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Mars Angular Size: Some Plots

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#1 Tom Polakis

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Posted 29 May 2018 - 08:14 PM

I have always been interested in how short the time is when get a favorable view of Mars, and wanted to visualize it.  Using JPL's Horizons ephemeris service (https://ssd.jpl.nasa.gov/horizons.cgi), I created a table of angular size and declination of Mars for the past 15 years, with a one-day interval.

 

The first plot shows angular size, beginning before the last close opposition in 2003.  Note the sharp peaks and the large range of sizes due to Mars's eccentric orbit.  The constellations for each opposition are also shown.  Generally, northern oppositions occur with smaller angular sizes, but more about that later.  Next, I've zoomed in on the current period, in which Mars is just now passing through 15 arcseconds.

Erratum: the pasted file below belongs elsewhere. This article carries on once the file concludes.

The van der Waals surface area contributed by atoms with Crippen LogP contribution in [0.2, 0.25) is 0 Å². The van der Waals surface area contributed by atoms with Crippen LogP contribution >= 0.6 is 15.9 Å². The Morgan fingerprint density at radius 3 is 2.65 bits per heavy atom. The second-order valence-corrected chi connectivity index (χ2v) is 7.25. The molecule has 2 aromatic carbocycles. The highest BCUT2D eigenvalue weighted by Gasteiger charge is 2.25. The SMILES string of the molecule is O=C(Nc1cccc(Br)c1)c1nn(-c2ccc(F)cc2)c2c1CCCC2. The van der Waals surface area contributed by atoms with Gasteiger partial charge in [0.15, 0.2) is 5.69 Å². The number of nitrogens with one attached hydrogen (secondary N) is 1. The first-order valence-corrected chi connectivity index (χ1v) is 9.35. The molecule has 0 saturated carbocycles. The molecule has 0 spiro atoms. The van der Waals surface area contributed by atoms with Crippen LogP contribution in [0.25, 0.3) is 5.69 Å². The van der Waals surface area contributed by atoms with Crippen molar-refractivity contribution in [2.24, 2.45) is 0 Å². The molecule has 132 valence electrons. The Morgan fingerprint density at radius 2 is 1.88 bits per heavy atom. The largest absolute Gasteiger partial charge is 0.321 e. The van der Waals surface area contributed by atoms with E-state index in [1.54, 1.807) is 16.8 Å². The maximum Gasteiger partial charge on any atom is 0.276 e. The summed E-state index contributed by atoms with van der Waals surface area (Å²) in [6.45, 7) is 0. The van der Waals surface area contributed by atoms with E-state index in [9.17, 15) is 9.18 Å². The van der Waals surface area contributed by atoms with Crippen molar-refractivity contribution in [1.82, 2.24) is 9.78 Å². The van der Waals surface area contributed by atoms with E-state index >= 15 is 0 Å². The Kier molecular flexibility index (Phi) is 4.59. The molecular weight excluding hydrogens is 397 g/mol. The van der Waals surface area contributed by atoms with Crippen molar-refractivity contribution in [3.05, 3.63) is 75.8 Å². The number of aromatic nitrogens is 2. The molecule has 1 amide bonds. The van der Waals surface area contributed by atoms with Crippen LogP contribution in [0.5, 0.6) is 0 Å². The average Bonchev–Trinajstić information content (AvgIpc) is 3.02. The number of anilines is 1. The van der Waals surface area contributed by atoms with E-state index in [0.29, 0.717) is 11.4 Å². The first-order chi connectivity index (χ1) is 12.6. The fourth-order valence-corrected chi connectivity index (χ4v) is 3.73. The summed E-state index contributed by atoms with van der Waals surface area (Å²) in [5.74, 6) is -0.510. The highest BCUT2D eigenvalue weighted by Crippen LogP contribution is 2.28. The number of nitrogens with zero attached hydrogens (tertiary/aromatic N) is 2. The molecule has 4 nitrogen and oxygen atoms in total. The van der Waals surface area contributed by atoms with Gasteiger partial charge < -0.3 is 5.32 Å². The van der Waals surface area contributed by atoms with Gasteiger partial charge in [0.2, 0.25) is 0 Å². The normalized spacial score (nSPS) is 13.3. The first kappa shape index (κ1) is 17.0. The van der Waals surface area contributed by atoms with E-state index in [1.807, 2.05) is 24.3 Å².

The distribution of angular size is shown in the third and fourth plots.  Can't decide if I like the histogram or pie chart more.  In the pie chart, the size increases clockwise from the 12 o'clock position.  The small wedge of greater than 16 arcseconds at upper left shows how rare this territory is that we are currently entering.

 

The last plot is my favorite, with declination plotted along the vertical axis.  The 2003 and 2018 oppositions both occur when Mars is well into the southern sky, where the seeing is softer for northern observers.  In the cycle, there was one good, northerly opposition, in which it reached 20 arcseconds while it was in Aries.  Those loops show the retrograde motion in declination near opposition.